I first heard of Pico Iyer through Krista Tippett’s podcast On Being, where he discussed the art of stillness. In the interview, Krista asked him how his life has been as an intellectual. Having been educated at Eton, Harvard and Oxford, Pico responded:
I think that everything important in my life has not come through my mind, but through my spirit or my being or my heart. Everything I trust, whether it’s the people I love or the values I cherish or the places that have moved me, have come at some much deeper level than the mind. And I sometimes think the mind makes lots of complications over what is a much more beautiful and transparent encounter with the world.
In many ways, this interview and Pico’s words were deeply imprinted in my consciousness because he opened up language and a way of thinking that speaks to the spirit. As someone who has been traveling at a young age, the travel writer and essayist’s work charts the kinds of roads worth traveling to.
I’ve always held a kind of reverence for traveling, as I’ve written in a book review of Adam Gopnik’s and Alain de Botton’s. I even gushed about the intersections of travel and literature in a previous post, as a fictional character who owned a book barge traveled through the French countryside.
As I listened to the interview, Pico revealed a truth that many wanderers and travelers share: that one travels not to move around, but in order to be moved.
This was clearest to me as I drove through the deserts of Arizona, gazed at the expanse of the Grand Canyon. It was the intimation of my inner life that I sought in these landscapes, away from the grind, the daily sleepwalking of life (as Pico referred to it).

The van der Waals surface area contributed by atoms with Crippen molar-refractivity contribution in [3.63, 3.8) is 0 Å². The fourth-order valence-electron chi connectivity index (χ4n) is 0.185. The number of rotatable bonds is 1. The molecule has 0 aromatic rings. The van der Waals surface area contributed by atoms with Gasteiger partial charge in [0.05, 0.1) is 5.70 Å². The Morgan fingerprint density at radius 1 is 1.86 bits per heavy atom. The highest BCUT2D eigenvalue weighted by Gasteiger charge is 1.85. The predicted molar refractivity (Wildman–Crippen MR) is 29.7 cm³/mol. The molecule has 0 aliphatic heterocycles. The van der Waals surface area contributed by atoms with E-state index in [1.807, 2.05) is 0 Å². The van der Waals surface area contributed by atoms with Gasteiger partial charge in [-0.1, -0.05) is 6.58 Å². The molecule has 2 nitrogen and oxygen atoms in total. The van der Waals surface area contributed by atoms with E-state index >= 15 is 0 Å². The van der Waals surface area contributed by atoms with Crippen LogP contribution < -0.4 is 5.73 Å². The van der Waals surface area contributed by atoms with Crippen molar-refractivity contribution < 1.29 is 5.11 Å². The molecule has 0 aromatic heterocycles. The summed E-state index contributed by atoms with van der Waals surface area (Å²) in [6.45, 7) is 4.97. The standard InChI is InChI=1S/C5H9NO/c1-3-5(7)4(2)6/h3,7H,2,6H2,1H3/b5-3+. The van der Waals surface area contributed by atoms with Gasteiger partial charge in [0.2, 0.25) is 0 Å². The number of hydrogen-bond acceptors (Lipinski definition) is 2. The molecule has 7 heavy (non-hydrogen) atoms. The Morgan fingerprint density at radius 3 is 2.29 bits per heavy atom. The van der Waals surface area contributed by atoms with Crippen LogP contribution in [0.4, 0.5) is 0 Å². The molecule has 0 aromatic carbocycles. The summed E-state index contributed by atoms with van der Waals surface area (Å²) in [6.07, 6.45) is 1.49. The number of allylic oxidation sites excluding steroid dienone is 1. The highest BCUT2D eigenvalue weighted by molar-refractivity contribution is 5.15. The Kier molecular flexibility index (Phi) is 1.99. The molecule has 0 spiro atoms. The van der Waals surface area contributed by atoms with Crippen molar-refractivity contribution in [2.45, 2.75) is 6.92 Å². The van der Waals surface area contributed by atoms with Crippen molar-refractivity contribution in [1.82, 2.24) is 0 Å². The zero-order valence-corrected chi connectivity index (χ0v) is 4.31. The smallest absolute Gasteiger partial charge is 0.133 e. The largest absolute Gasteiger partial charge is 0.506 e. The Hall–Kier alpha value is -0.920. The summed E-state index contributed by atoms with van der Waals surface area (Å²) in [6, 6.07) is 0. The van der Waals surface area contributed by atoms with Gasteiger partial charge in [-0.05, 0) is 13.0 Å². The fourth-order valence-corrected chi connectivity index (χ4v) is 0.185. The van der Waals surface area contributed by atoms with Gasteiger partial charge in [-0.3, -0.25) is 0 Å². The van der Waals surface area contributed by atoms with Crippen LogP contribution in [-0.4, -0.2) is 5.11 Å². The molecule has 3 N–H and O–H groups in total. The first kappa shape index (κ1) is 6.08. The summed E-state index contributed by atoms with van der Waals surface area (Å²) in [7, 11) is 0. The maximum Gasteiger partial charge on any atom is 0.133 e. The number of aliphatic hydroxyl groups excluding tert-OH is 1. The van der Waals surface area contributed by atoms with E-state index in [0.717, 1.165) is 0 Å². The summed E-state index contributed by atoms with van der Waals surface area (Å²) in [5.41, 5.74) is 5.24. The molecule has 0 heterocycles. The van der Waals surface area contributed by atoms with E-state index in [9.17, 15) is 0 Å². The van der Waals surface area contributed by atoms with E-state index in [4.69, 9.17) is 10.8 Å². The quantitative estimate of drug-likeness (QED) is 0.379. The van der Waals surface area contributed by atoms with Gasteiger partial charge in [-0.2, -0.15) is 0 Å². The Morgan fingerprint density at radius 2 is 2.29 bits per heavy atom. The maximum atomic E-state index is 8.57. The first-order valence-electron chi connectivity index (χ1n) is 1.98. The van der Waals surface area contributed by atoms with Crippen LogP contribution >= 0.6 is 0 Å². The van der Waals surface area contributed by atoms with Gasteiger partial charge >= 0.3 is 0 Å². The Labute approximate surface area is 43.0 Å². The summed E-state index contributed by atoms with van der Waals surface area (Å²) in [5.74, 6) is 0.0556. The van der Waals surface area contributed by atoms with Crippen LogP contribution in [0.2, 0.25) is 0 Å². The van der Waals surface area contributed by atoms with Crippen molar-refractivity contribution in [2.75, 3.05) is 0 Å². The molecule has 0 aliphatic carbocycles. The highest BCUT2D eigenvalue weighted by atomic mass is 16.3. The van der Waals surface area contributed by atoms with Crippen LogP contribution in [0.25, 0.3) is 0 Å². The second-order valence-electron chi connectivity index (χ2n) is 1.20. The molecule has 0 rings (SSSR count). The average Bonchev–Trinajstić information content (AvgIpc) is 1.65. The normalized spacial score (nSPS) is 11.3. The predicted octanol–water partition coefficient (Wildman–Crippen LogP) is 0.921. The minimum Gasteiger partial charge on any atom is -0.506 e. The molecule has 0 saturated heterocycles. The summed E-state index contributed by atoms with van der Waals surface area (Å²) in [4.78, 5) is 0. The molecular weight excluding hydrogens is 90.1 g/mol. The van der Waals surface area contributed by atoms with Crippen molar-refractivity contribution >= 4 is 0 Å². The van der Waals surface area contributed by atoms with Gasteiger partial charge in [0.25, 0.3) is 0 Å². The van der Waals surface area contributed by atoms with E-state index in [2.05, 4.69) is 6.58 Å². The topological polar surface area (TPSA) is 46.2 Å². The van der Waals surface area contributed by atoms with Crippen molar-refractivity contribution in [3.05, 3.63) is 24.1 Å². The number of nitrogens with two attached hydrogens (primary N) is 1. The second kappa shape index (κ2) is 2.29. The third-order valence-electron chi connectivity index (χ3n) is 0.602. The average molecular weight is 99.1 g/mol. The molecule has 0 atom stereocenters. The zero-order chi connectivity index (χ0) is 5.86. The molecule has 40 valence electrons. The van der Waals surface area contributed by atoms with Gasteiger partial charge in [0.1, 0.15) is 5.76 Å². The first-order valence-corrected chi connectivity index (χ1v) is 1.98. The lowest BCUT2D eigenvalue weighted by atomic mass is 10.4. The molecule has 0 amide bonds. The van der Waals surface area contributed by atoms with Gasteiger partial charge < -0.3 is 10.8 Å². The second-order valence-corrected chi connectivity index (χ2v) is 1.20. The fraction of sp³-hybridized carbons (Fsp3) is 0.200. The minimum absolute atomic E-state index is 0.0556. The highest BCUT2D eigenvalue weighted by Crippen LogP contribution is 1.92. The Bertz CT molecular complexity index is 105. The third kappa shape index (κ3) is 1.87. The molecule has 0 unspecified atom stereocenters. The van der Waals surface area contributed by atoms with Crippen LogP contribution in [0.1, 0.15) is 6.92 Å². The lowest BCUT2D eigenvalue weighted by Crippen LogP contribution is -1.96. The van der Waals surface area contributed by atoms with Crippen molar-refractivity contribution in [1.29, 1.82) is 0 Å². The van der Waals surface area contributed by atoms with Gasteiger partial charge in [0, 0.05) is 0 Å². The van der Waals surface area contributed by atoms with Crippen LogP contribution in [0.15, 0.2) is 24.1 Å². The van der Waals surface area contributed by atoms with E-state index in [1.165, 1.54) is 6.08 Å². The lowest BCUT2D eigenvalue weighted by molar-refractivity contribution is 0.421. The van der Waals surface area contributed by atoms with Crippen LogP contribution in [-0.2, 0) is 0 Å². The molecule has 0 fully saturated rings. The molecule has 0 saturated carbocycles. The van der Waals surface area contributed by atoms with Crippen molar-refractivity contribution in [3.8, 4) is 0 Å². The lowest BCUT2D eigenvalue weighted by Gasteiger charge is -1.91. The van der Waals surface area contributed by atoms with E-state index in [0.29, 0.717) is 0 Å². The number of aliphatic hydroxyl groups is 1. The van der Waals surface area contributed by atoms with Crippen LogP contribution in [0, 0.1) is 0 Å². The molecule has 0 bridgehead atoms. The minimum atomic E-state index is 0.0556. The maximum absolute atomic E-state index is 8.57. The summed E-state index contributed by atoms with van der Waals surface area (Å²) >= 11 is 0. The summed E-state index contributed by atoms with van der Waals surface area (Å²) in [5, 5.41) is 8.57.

In his book The Art of Stillness: Adventures in Going Nowhere, he writes about the necessity of sitting quietly, doing nothing, going nowhere. While he doesn’t subscribe to any religious affiliation, his work and his words echo the depth of spirituality. Much more, he proposes a turn away from the constant notifications and updates we’ve come to see as integral parts of our lives.
One could start just by taking a few minutes out of every day to sit quietly and do nothing, letting what moves one rise to the surface. One could take a few days out of every season to go on retreat or enjoy a long walk in the wilderness, recalling what lies deeper than the moment or the self. One could even, as [Leonard] Cohen was doing, try to find a life in which stage sets and performances disappear and one is reminded, at a level deeper than all words, how making a living and making a life sometimes point in opposite directions.